ROBERT BAR­RIE

IS IT WRONG TO TALK ABOUT PRICES, PON­DERS ROBERT, AS SOME SEEM TO THINK? THERE’S DEF­I­NITELY MOVE­MENT IN CLAS­SIC PORSCHE VAL­UES, WITH SOME RIS­ING AND SOME FALL­ING…

Classic Porsche - - Contents -

On val­ues – and more

Ien­joyed Clas­sics at the Cas­tle again. It was less dy­namic with­out the pa­rade runs down the drive­way but, as al­ways, there were great cars to see, peo­ple to meet and plans to be made. I spent some time with pub­lisher Clive and ed­i­tor Keith at the Clas­sic Porsche stand. We re­mem­bered a pub lunch a year or two back con­vened to dis­cuss the con­tents and di­rec­tion of this very mag­a­zine. One of the at­ten­dees took the out­side-the-box ap­proach.

Itʼs called Clas­sic Porsche, he said, but does it re­ally need to be about Porsche and do they re­ally need to be old? We con­sid­ered the idea care­fully be­fore con­clud­ing that, on bal­ance, it prob­a­bly did need to be about Porsches and they prob­a­bly did need to be old. En­cour­aged by the open­minded am­biance, I sug­gested we might add a col­umn cov­er­ing mar­ket con­di­tions. It turned out to be an aw­ful faux-pas.

The as­sem­bled com­pany was ap­palled. Ab­so­lutely not, they all said im­me­di­ately, and at once. You can write about al­most any­thing you like, but you never men­tion buy­ing or sell­ing, or the prices of cars. I have not been in­vited back…

I am ex­ag­ger­at­ing slightly, of course, but only slightly. Itʼs clearly not the main thing for the en­thu­si­ast, but I donʼt think many of us are – or can af­ford to be – com­pletely in­dif­fer­ent to what our cars are worth. Here, then, for those that care, are some ob­ser­va­tions on the sub­ject. The pu­ri­tan­i­cal should prob­a­bly turn the page. For the rest of us, the key point is that the mar­ket has slowed.

Vol­umes are down and prices have stopped ris­ing. Cars are still chang­ing hands, and some­times for very large amounts of money, but itʼs on a more con­sid­ered ba­sis. A clearer dis­tinc­tion is be­ing made be­tween the mod­els and ex­am­ples that are gen­uinely his­toric and rare and widely ac­cepted as such and cars that are sim­ply old. The lat­ter can still be a lot of fun, as we know, but it should­nʼt be par­tic­u­larly ex­pen­sive fun.

We have gone, as the old cliché puts it, from a mar­ket with more buy­ers than sell­ers to one with more sell­ers than buy­ers. The main price in­dices are roughly flat. To put that into per­spec­tive, one of them – the His­toric Au­to­mo­bile Groupʼs HAGI in­dex – sug­gests prices rose at a peak an­nual rate of al­most 50 per cent in late-2013 and were still ris­ing at a dou­ble-digit rate last year. They went up a long way and for a long time.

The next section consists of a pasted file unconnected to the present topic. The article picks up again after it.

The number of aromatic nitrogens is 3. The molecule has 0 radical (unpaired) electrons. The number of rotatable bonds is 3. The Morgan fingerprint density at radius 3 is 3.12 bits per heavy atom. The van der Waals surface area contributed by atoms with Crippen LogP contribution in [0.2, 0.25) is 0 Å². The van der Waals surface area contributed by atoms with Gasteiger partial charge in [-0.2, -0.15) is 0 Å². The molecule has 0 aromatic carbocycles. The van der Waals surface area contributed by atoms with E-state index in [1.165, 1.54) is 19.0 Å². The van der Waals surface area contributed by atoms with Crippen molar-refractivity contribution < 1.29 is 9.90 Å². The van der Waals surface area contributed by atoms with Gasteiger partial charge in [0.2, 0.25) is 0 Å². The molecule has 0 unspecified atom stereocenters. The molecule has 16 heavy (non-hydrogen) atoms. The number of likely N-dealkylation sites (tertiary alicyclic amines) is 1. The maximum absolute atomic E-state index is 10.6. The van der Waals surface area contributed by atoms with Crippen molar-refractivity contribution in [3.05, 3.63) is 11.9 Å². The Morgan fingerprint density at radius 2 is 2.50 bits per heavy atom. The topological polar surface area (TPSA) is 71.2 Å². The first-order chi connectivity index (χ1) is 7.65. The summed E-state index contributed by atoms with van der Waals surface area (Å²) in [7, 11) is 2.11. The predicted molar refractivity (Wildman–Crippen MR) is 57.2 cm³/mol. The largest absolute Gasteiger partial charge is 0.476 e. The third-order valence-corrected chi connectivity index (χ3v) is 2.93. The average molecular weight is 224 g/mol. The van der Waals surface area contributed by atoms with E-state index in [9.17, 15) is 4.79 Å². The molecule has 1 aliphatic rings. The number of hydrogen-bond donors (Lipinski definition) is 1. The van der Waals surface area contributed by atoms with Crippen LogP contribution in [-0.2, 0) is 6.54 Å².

The in­dices re­flect trends across the mar­ket as a whole. In­evitably, some of the con­stituent parts do bet­ter than the head­line num­ber and some do less well. Hagerty, the in­surer, sets out its num­bers in some de­tail. They reckon the prices of Car­rera 2.7 RSS in av­er­age con­di­tion have fallen by roughly 15 per cent in the past three years. In­ter­est­ingly, they also reckon the prices of 356 Speed­sters in sim­i­lar con­di­tion have risen by roughly 20 per cent. We can ar­gue about the ex­act num­bers, but the gen­eral pat­tern is prob­a­bly right.

The mod­els that were bid up most strongly, such as the Car­rera 2.7 RS, are the ones that have seen the more re­cent cor­rec­tion. Those where the price rise was more mod­er­ate, such as the 356 Speed­ster, have not suf­fered so much.

The Hagerty num­bers also make a fur­ther point. They sug­gest the prices of Car­rera 2.7 RSS in the top con­di­tion cat­e­gory have con­tin­ued to rise in the past three years, as those in the av­er­age cat­e­gory have fallen. Itʼs the mar­ket mak­ing another dis­tinc­tion.

Few of us are in the for­tu­nate po­si­tion of be­ing di­rectly af­fected by Car­rera 2.7 RS and 356 Speed­ster prices, but what is true of those mod­els is also true, to a lesser ex­tent, of oth­ers. The early 911 mar­ket has been more volatile than the 356 mar­ket.

So, what might hap­pen next? I men­tioned pre­vi­ously that I used to make fore­casts for a liv­ing and gave up as soon as I re­alised I got most of them wrong. How­ever, while I was at it, I learned that mar­ket move­ments can, and of­ten do, go fur­ther and/or faster than ex­pected. That is, af­ter all, what hap­pened on the way up.

Most com­men­ta­tors con­tinue to ex­pect a mod­est cor­rec­tion this time and, for the most part, I think they are prob­a­bly right. Itʼs still not clear what could trig­ger a harder land­ing. Even so, if I were ad­vis­ing on ac­qui­si­tions and re­ten­tions, I would stress the need to own the right car and not just any car.

As be­fore, that means the mod­els and ex­am­ples that are gen­uinely his­toric and rare and are widely re­garded as such. To mud­dle my metaphors, the ris­ing tide lifted all boats. Now itʼs go­ing out, weʼll see who is wear­ing the Speedos and who, in the words of War­ren Buf­fet, has been swim­ming naked. CP

“THE EARLY 911 MAR­KET HAS BEEN MORE VOLATILE THAN THE 356 MAR­KET…”

Speed­sters are hold­ing up well, with even av­er­age ex­am­ples show­ing a 20 per cent rise in value

Robert Bar­rie is a clas­sic Porsche en­thu­si­ast through and through. As well as com­pet­ing in his­toric events with a va­ri­ety of early Porsches and or­gan­is­ing track days, heʼs also a pur­veyor of fine clas­sic au­to­mo­biles

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